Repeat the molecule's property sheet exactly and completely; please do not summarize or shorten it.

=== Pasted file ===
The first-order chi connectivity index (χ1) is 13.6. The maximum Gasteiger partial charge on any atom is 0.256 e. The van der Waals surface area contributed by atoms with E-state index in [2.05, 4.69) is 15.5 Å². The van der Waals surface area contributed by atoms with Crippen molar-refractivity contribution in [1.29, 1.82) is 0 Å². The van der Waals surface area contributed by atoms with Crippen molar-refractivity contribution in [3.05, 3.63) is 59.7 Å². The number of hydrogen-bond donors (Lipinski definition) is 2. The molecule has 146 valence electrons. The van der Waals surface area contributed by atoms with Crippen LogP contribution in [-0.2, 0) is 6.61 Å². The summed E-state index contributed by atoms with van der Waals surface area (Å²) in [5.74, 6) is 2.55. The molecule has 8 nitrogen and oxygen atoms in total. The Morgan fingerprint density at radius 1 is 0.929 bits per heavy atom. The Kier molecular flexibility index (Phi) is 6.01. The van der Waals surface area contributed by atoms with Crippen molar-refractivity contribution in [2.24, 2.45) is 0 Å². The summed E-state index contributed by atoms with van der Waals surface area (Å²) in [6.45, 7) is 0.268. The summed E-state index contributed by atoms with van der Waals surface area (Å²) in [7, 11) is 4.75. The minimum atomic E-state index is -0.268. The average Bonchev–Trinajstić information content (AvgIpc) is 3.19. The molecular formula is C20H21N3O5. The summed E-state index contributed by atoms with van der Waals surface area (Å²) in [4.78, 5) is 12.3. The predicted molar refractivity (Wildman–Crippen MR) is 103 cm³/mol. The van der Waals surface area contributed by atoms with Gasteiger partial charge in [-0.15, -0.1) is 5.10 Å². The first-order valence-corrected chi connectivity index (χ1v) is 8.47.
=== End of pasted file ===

The first-order chi connectivity index (χ1) is 13.6. The maximum Gasteiger partial charge on any atom is 0.256 e. The van der Waals surface area contributed by atoms with E-state index in [2.05, 4.69) is 15.5 Å². The van der Waals surface area contributed by atoms with Crippen molar-refractivity contribution in [1.29, 1.82) is 0 Å². The van der Waals surface area contributed by atoms with Crippen molar-refractivity contribution in [3.05, 3.63) is 59.7 Å². The number of hydrogen-bond donors (Lipinski definition) is 2. The molecule has 146 valence electrons. The van der Waals surface area contributed by atoms with Crippen LogP contribution in [-0.2, 0) is 6.61 Å². The summed E-state index contributed by atoms with van der Waals surface area (Å²) in [5.74, 6) is 2.55. The molecule has 8 nitrogen and oxygen atoms in total. The Morgan fingerprint density at radius 1 is 0.929 bits per heavy atom. The Kier molecular flexibility index (Phi) is 6.01. The van der Waals surface area contributed by atoms with Crippen molar-refractivity contribution in [2.24, 2.45) is 0 Å². The summed E-state index contributed by atoms with van der Waals surface area (Å²) in [6.45, 7) is 0.268. The summed E-state index contributed by atoms with van der Waals surface area (Å²) in [7, 11) is 4.75. The minimum atomic E-state index is -0.268. The average Bonchev–Trinajstić information content (AvgIpc) is 3.19. The molecular formula is C20H21N3O5. The summed E-state index contributed by atoms with van der Waals surface area (Å²) in [4.78, 5) is 12.3. The predicted molar refractivity (Wildman–Crippen MR) is 103 cm³/mol. The van der Waals surface area contributed by atoms with Gasteiger partial charge in [-0.15, -0.1) is 5.10 Å². The first-order valence-corrected chi connectivity index (χ1v) is 8.47.